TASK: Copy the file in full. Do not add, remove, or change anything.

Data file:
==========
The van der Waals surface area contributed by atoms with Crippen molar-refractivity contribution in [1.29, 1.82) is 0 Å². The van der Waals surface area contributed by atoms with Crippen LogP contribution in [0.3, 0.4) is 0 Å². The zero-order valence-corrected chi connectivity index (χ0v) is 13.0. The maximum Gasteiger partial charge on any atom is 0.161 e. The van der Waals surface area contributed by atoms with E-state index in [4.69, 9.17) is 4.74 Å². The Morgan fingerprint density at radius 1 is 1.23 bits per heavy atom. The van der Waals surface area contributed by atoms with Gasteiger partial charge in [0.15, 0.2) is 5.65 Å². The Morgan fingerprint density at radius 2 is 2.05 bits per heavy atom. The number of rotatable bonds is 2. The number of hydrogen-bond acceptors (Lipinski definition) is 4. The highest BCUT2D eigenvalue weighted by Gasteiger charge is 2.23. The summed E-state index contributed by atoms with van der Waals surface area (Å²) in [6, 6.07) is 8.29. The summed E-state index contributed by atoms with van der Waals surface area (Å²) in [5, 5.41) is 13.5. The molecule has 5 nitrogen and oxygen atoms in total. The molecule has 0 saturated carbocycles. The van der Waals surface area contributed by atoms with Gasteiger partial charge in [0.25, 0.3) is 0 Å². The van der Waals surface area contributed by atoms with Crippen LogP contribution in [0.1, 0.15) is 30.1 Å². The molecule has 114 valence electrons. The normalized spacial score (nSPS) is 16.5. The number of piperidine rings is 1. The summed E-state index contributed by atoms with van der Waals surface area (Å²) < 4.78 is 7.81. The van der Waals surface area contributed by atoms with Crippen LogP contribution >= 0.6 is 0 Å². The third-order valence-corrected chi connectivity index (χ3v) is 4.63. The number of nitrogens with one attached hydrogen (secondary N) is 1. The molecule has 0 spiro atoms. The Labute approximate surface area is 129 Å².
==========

The van der Waals surface area contributed by atoms with Crippen molar-refractivity contribution in [1.29, 1.82) is 0 Å². The van der Waals surface area contributed by atoms with Crippen LogP contribution in [0.3, 0.4) is 0 Å². The zero-order valence-corrected chi connectivity index (χ0v) is 13.0. The maximum Gasteiger partial charge on any atom is 0.161 e. The van der Waals surface area contributed by atoms with E-state index in [4.69, 9.17) is 4.74 Å². The Morgan fingerprint density at radius 1 is 1.23 bits per heavy atom. The van der Waals surface area contributed by atoms with Gasteiger partial charge in [0.15, 0.2) is 5.65 Å². The Morgan fingerprint density at radius 2 is 2.05 bits per heavy atom. The number of rotatable bonds is 2. The number of hydrogen-bond acceptors (Lipinski definition) is 4. The highest BCUT2D eigenvalue weighted by Gasteiger charge is 2.23. The summed E-state index contributed by atoms with van der Waals surface area (Å²) in [6, 6.07) is 8.29. The summed E-state index contributed by atoms with van der Waals surface area (Å²) in [5, 5.41) is 13.5. The molecule has 5 nitrogen and oxygen atoms in total. The molecule has 0 saturated carbocycles. The van der Waals surface area contributed by atoms with Gasteiger partial charge in [0.25, 0.3) is 0 Å². The van der Waals surface area contributed by atoms with Crippen LogP contribution in [0.1, 0.15) is 30.1 Å². The molecule has 114 valence electrons. The normalized spacial score (nSPS) is 16.5. The number of piperidine rings is 1. The summed E-state index contributed by atoms with van der Waals surface area (Å²) < 4.78 is 7.81. The van der Waals surface area contributed by atoms with Crippen LogP contribution >= 0.6 is 0 Å². The third-order valence-corrected chi connectivity index (χ3v) is 4.63. The number of nitrogens with one attached hydrogen (secondary N) is 1. The molecule has 0 spiro atoms. The Labute approximate surface area is 129 Å².